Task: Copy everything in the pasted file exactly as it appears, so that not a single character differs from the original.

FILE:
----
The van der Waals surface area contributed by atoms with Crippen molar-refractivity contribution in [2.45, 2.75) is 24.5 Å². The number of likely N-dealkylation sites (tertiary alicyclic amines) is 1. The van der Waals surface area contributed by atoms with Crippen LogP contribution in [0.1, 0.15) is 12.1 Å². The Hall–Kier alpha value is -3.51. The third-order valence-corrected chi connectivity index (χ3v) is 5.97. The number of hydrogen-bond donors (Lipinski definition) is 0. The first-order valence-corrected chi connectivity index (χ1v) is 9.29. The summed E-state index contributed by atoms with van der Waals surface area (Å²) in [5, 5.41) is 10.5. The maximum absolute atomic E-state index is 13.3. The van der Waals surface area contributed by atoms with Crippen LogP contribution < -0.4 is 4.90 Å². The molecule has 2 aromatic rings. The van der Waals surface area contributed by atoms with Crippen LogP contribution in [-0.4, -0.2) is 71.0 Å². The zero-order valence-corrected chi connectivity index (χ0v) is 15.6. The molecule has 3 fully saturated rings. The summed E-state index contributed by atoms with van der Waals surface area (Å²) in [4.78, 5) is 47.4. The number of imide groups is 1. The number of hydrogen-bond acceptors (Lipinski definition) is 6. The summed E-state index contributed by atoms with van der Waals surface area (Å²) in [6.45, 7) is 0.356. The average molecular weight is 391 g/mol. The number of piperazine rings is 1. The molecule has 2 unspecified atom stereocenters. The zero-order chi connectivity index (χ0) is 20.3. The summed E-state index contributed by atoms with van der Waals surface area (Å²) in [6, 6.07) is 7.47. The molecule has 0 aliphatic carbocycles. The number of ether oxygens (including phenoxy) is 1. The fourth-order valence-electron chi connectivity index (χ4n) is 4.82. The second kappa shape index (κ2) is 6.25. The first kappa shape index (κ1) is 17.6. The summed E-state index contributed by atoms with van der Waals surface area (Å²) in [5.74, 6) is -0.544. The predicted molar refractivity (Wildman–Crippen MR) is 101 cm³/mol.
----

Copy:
The van der Waals surface area contributed by atoms with Crippen molar-refractivity contribution in [2.45, 2.75) is 24.5 Å². The number of likely N-dealkylation sites (tertiary alicyclic amines) is 1. The van der Waals surface area contributed by atoms with Crippen LogP contribution in [0.1, 0.15) is 12.1 Å². The Hall–Kier alpha value is -3.51. The third-order valence-corrected chi connectivity index (χ3v) is 5.97. The number of hydrogen-bond donors (Lipinski definition) is 0. The first-order valence-corrected chi connectivity index (χ1v) is 9.29. The summed E-state index contributed by atoms with van der Waals surface area (Å²) in [5, 5.41) is 10.5. The maximum absolute atomic E-state index is 13.3. The van der Waals surface area contributed by atoms with Crippen LogP contribution < -0.4 is 4.90 Å². The molecule has 2 aromatic rings. The van der Waals surface area contributed by atoms with Crippen LogP contribution in [-0.4, -0.2) is 71.0 Å². The zero-order valence-corrected chi connectivity index (χ0v) is 15.6. The molecule has 3 fully saturated rings. The summed E-state index contributed by atoms with van der Waals surface area (Å²) in [4.78, 5) is 47.4. The number of imide groups is 1. The number of hydrogen-bond acceptors (Lipinski definition) is 6. The summed E-state index contributed by atoms with van der Waals surface area (Å²) in [6.45, 7) is 0.356. The average molecular weight is 391 g/mol. The number of piperazine rings is 1. The molecule has 2 unspecified atom stereocenters. The zero-order chi connectivity index (χ0) is 20.3. The summed E-state index contributed by atoms with van der Waals surface area (Å²) in [6, 6.07) is 7.47. The molecule has 0 aliphatic carbocycles. The number of ether oxygens (including phenoxy) is 1. The fourth-order valence-electron chi connectivity index (χ4n) is 4.82. The second kappa shape index (κ2) is 6.25. The first kappa shape index (κ1) is 17.6. The summed E-state index contributed by atoms with van der Waals surface area (Å²) in [5.74, 6) is -0.544. The predicted molar refractivity (Wildman–Crippen MR) is 101 cm³/mol.